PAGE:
Please use this identifier to cite or link to this item:
Title: Influence of aggregate packing structure and bitumen-aggregate binding characteristic on the mechanistic performance of hot-mix asphalt concrete
Authors: Muhammad Izwan Ibrahim.
Keywords: DRNTU::Engineering::Civil engineering::Transportation
Issue Date: 2010
Abstract: Numerous trials and samples were conducted in the selection of a favourable aggregate blend for a Hot-Mix Asphalt (HMA) which is a time consuming process. Hence, a method was developed as a tool to effectively analyse and evaluate HMA in the laboratory and relate it to the field performance. Aggregate gradation is one of the most important parameters in HMA. The method of designing aggregate gradation is called the Bailey Method. The Bailey Method is a method that focuses on aggregate packing structure to develop a proper gradation for a mix. It provides a good starting point for mix design and a good tool to estimate air voids and VMA change in HMA. It affects the engineering properties of a mix such as stability, durability, permeability, and fatigue resistance. In Singapore, W3B gradation as specified by Land Transportation Authority (LTA) has been the benchmark pavement mix design for the past few years. A new blend mix named as W3D1 was thus created through the application of Bailey Method, a method that optimizes aggregate packing structure. The new blend was compared against the conventional W3B mix on their performance. The new blend is a fine-graded mix constituting 60% of fines while W3B has 45% of fines. The selected optimum binder contents for W3D1 and W3B were 5.16% and 5.00% respectively. The new blend mix attained good results in Marshall Stability and Resilient Modulus Test. However, the conventional W3B mix exhibited better creep resistance than the new W3D1 mix.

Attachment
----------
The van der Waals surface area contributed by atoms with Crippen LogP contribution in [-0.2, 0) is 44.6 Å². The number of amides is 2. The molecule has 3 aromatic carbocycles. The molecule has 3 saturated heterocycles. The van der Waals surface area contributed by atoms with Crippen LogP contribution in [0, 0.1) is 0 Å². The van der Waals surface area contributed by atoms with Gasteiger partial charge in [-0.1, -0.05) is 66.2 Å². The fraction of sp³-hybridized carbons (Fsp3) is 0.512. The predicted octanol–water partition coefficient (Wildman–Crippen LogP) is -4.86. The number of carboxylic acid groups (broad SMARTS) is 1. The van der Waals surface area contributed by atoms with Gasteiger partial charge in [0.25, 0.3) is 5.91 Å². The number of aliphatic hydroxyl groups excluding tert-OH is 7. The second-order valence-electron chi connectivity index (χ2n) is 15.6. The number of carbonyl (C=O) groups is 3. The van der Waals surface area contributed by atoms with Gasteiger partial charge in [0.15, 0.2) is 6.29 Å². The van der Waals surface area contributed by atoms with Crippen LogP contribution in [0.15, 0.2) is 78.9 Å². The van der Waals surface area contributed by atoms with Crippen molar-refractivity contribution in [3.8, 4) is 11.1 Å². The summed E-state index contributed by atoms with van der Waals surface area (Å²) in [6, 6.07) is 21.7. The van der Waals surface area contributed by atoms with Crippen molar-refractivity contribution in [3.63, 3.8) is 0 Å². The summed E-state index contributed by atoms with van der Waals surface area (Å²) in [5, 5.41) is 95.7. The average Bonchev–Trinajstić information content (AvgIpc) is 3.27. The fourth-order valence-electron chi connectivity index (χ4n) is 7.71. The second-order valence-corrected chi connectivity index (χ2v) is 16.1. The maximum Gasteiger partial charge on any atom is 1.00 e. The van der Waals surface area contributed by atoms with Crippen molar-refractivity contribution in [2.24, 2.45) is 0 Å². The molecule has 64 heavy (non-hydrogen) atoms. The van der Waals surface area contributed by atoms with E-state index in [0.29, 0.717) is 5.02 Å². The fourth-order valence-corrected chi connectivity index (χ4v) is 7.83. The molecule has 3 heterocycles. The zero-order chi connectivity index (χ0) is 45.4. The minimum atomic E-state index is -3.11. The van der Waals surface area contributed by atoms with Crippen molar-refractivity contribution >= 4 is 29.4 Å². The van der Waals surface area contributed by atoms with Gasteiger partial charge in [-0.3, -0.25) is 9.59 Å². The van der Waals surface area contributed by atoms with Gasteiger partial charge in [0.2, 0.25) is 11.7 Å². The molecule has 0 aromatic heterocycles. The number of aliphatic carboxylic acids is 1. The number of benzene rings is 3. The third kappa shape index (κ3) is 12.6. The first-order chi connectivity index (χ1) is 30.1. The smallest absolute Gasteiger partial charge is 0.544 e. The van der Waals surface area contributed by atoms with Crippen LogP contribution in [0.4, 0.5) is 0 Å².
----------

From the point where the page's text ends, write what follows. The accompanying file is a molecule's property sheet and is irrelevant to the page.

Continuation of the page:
Rights: Nanyang Technological University
Fulltext Permission: restricted
Fulltext Availability: With Fulltext
Appears in Collections:CEE Student Reports (FYP/IA/PA/PI)

Files in This Item:
File Description SizeFormat 
  Restricted Access
3.59 MBAdobe PDFView/Open

Page view(s)

checked on Oct 19, 2020


checked on Oct 19, 2020

Google ScholarTM


Items in DR-NTU are protected by copyright, with all rights reserved, unless otherwise indicated.